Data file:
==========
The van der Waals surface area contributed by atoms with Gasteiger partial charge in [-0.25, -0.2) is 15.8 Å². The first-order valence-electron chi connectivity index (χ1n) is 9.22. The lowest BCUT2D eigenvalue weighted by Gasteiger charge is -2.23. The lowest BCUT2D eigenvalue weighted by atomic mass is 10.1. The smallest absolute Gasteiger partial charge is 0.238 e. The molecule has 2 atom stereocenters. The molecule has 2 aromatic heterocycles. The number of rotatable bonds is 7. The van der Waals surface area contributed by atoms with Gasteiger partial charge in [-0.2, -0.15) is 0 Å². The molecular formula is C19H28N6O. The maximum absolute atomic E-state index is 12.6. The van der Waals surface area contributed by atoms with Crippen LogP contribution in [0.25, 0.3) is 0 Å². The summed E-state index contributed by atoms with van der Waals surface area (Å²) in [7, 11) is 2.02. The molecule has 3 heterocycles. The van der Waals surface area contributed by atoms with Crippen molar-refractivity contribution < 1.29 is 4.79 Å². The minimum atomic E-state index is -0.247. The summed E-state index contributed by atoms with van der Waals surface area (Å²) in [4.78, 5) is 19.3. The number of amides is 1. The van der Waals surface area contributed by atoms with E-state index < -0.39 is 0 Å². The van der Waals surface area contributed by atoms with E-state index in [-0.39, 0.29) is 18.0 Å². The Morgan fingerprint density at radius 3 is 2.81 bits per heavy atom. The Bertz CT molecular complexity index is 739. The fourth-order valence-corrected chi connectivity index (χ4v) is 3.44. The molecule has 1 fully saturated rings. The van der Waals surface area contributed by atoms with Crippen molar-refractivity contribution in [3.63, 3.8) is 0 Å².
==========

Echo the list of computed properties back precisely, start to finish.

The van der Waals surface area contributed by atoms with Gasteiger partial charge in [-0.25, -0.2) is 15.8 Å². The first-order valence-electron chi connectivity index (χ1n) is 9.22. The lowest BCUT2D eigenvalue weighted by Gasteiger charge is -2.23. The lowest BCUT2D eigenvalue weighted by atomic mass is 10.1. The smallest absolute Gasteiger partial charge is 0.238 e. The molecule has 2 atom stereocenters. The molecule has 2 aromatic heterocycles. The number of rotatable bonds is 7. The van der Waals surface area contributed by atoms with Gasteiger partial charge in [-0.2, -0.15) is 0 Å². The molecular formula is C19H28N6O. The maximum absolute atomic E-state index is 12.6. The van der Waals surface area contributed by atoms with Crippen LogP contribution in [0.25, 0.3) is 0 Å². The summed E-state index contributed by atoms with van der Waals surface area (Å²) in [7, 11) is 2.02. The molecule has 3 heterocycles. The van der Waals surface area contributed by atoms with Crippen molar-refractivity contribution < 1.29 is 4.79 Å². The minimum atomic E-state index is -0.247. The summed E-state index contributed by atoms with van der Waals surface area (Å²) in [4.78, 5) is 19.3. The number of amides is 1. The van der Waals surface area contributed by atoms with E-state index < -0.39 is 0 Å². The van der Waals surface area contributed by atoms with E-state index in [-0.39, 0.29) is 18.0 Å². The Morgan fingerprint density at radius 3 is 2.81 bits per heavy atom. The Bertz CT molecular complexity index is 739. The fourth-order valence-corrected chi connectivity index (χ4v) is 3.44. The molecule has 1 fully saturated rings. The van der Waals surface area contributed by atoms with Crippen molar-refractivity contribution in [3.63, 3.8) is 0 Å².